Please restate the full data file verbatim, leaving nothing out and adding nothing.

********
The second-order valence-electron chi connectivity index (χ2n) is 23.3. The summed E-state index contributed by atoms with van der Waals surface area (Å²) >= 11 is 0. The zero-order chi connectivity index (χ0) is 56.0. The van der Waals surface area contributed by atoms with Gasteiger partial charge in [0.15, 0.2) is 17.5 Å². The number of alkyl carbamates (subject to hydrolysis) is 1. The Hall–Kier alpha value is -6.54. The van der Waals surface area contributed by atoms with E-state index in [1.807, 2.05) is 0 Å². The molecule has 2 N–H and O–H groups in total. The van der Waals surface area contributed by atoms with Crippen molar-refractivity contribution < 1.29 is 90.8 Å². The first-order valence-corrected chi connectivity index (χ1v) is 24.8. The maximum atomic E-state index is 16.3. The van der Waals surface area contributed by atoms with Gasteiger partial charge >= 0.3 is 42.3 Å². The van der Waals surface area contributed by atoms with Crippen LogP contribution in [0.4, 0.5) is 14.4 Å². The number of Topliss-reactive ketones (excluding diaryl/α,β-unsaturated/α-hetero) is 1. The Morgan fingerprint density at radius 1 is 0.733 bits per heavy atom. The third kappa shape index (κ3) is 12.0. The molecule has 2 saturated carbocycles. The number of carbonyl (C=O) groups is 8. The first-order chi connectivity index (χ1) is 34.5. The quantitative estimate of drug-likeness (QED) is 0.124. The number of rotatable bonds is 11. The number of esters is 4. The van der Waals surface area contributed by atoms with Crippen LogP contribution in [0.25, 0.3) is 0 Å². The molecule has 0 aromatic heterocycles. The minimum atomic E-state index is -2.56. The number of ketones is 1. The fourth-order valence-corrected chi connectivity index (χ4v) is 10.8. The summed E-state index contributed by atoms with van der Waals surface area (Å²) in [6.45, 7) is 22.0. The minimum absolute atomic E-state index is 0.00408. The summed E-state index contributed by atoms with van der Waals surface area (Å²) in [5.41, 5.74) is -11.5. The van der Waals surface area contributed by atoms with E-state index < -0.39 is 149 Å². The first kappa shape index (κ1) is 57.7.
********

The second-order valence-electron chi connectivity index (χ2n) is 23.3. The summed E-state index contributed by atoms with van der Waals surface area (Å²) >= 11 is 0. The zero-order chi connectivity index (χ0) is 56.0. The van der Waals surface area contributed by atoms with Gasteiger partial charge in [0.15, 0.2) is 17.5 Å². The number of alkyl carbamates (subject to hydrolysis) is 1. The Hall–Kier alpha value is -6.54. The van der Waals surface area contributed by atoms with E-state index in [1.807, 2.05) is 0 Å². The molecule has 2 N–H and O–H groups in total. The van der Waals surface area contributed by atoms with Crippen molar-refractivity contribution < 1.29 is 90.8 Å². The first-order valence-corrected chi connectivity index (χ1v) is 24.8. The maximum atomic E-state index is 16.3. The van der Waals surface area contributed by atoms with Gasteiger partial charge >= 0.3 is 42.3 Å². The van der Waals surface area contributed by atoms with Crippen LogP contribution in [0.4, 0.5) is 14.4 Å². The number of Topliss-reactive ketones (excluding diaryl/α,β-unsaturated/α-hetero) is 1. The Morgan fingerprint density at radius 1 is 0.733 bits per heavy atom. The third kappa shape index (κ3) is 12.0. The molecule has 2 saturated carbocycles. The number of carbonyl (C=O) groups is 8. The first-order chi connectivity index (χ1) is 34.5. The quantitative estimate of drug-likeness (QED) is 0.124. The number of rotatable bonds is 11. The number of esters is 4. The van der Waals surface area contributed by atoms with Crippen LogP contribution in [0.25, 0.3) is 0 Å². The molecule has 0 aromatic heterocycles. The minimum atomic E-state index is -2.56. The number of ketones is 1. The fourth-order valence-corrected chi connectivity index (χ4v) is 10.8. The summed E-state index contributed by atoms with van der Waals surface area (Å²) in [6.45, 7) is 22.0. The minimum absolute atomic E-state index is 0.00408. The summed E-state index contributed by atoms with van der Waals surface area (Å²) in [5.41, 5.74) is -11.5. The van der Waals surface area contributed by atoms with E-state index < -0.39 is 149 Å². The first kappa shape index (κ1) is 57.7.